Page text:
The weirdest languages

Posted: July 3, 2013 in countries, news
Tags: , ,

RESEARCH REVEALS THE WEIRDEST LANGUAGES OF THE WORLD

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Are you one of the 6,000 people in the world who speaks Chalcatongo Mixtec? Congratulations! You speak the world’s weirdest language. That’s what Tyler Schnoebelen and the researchers at Idibon, a natural language processing company, found when they statistically compared 239 languages to see how like or unlike they were to one another. Using the World Atlas of Language Structures, Idibon coded the languages for 21 characteristics including, for example, how subjects, objects, and verbs are ordered in a sentence, or how a language makes clear that a sentence is a question.

When Schnoebelen ran the numbers, Chalcatongo Mixtec, spoken in Oaxaca, Mexico, was the least like the majority of the world’s other languages. And it is pretty unusual: Schnoebelen describes it as a “verb-initial tonal language” that has no mechanism for demonstrating questions (so “You are alright.” and “Are you alright?” sound the exact same). It’s probably not surprising that some of the strangest languages are some of the most obscure. The second weirdest is Nenets, spoken in Siberia, followed by Choctaw, a Native American language from the central plains.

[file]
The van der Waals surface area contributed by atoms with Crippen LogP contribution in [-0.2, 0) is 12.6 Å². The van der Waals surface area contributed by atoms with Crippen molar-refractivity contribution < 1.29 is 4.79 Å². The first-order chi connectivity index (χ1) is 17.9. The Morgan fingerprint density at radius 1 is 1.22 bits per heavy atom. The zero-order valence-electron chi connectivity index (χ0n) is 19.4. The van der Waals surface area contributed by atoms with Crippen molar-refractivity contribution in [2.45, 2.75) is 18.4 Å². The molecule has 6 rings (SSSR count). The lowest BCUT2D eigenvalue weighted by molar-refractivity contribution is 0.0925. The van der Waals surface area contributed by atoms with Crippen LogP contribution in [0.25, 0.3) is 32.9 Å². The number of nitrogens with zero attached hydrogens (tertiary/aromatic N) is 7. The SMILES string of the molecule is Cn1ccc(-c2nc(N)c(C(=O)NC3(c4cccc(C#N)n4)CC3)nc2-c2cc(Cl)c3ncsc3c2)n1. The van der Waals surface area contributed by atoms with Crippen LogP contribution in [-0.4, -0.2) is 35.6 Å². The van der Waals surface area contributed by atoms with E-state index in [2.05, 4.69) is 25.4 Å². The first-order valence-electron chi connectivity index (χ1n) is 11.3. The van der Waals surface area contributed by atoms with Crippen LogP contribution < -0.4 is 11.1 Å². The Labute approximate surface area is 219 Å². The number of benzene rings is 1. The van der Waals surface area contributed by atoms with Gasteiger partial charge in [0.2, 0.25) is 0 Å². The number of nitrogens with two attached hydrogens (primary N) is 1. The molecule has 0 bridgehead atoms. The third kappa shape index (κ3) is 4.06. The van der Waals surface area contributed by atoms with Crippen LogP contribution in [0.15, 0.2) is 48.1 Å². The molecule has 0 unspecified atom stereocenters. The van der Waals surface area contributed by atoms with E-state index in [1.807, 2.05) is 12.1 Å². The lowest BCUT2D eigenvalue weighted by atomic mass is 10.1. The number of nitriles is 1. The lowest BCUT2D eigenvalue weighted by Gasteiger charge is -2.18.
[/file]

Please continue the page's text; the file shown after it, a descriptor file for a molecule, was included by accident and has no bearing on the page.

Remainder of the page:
But some of the weirdest languages are widely spoken. The seventh-strangest language, Kongo, is spoken by half a million people in Central Africa. After that comes Armenian, then German. English ranks fairly high as well, coming in 33rd. There’s also no particular region of strange languages – the top 25 weirdest (pictured with red dots in the map below) are scattered across every continent. Mandarin is one of the strangest languages, while Cantonese is one of the most “normal.” And linguistic families are also no guarantee of similarity. Schnoebelen notes that while Germanic languages are all pretty weird, Romance languages run the full breadth of the strangeness spectrum, from Spanish, which falls in the Weirdness Index’s top 25, down to Portuguese, which ranked as one of the most mundane languages. Original text: Foreign Policy.

This fascinating article was published on Idibon.com last month and you can read the entire article clicking here.

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METHOD AND VALUES